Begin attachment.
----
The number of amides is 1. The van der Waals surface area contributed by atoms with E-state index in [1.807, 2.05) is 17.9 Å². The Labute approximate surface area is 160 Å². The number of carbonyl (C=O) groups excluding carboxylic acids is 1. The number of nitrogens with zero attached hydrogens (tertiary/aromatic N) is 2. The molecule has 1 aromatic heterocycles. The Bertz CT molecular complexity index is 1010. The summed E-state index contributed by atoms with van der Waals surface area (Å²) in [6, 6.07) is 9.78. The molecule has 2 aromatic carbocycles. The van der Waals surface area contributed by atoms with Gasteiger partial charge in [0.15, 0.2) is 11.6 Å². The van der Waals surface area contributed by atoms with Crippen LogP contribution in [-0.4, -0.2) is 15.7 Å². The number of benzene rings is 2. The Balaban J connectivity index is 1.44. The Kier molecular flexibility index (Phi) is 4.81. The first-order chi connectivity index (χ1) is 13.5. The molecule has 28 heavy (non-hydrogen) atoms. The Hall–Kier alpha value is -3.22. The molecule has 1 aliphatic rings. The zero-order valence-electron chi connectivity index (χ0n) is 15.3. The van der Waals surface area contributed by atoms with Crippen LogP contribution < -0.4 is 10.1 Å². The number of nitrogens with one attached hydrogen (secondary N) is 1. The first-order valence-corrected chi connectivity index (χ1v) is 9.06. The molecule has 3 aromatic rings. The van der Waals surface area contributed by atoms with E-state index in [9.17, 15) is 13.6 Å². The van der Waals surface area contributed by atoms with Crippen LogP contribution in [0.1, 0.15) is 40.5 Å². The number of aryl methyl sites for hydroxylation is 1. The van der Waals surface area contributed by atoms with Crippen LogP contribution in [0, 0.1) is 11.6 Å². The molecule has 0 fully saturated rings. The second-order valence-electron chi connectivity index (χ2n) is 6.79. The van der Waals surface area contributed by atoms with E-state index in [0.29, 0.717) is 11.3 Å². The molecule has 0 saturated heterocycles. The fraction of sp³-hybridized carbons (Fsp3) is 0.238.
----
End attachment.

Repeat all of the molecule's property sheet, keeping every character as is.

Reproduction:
The number of amides is 1. The van der Waals surface area contributed by atoms with E-state index in [1.807, 2.05) is 17.9 Å². The Labute approximate surface area is 160 Å². The number of carbonyl (C=O) groups excluding carboxylic acids is 1. The number of nitrogens with zero attached hydrogens (tertiary/aromatic N) is 2. The molecule has 1 aromatic heterocycles. The Bertz CT molecular complexity index is 1010. The summed E-state index contributed by atoms with van der Waals surface area (Å²) in [6, 6.07) is 9.78. The molecule has 2 aromatic carbocycles. The van der Waals surface area contributed by atoms with Gasteiger partial charge in [0.15, 0.2) is 11.6 Å². The van der Waals surface area contributed by atoms with Crippen LogP contribution in [-0.4, -0.2) is 15.7 Å². The number of benzene rings is 2. The Balaban J connectivity index is 1.44. The Kier molecular flexibility index (Phi) is 4.81. The first-order chi connectivity index (χ1) is 13.5. The molecule has 28 heavy (non-hydrogen) atoms. The Hall–Kier alpha value is -3.22. The molecule has 1 aliphatic rings. The zero-order valence-electron chi connectivity index (χ0n) is 15.3. The van der Waals surface area contributed by atoms with Crippen LogP contribution < -0.4 is 10.1 Å². The number of nitrogens with one attached hydrogen (secondary N) is 1. The first-order valence-corrected chi connectivity index (χ1v) is 9.06. The molecule has 3 aromatic rings. The van der Waals surface area contributed by atoms with E-state index in [9.17, 15) is 13.6 Å². The van der Waals surface area contributed by atoms with Crippen LogP contribution in [0.1, 0.15) is 40.5 Å². The number of aryl methyl sites for hydroxylation is 1. The van der Waals surface area contributed by atoms with Crippen LogP contribution in [0, 0.1) is 11.6 Å². The molecule has 0 fully saturated rings. The second-order valence-electron chi connectivity index (χ2n) is 6.79. The van der Waals surface area contributed by atoms with E-state index in [0.29, 0.717) is 11.3 Å². The molecule has 0 saturated heterocycles. The fraction of sp³-hybridized carbons (Fsp3) is 0.238.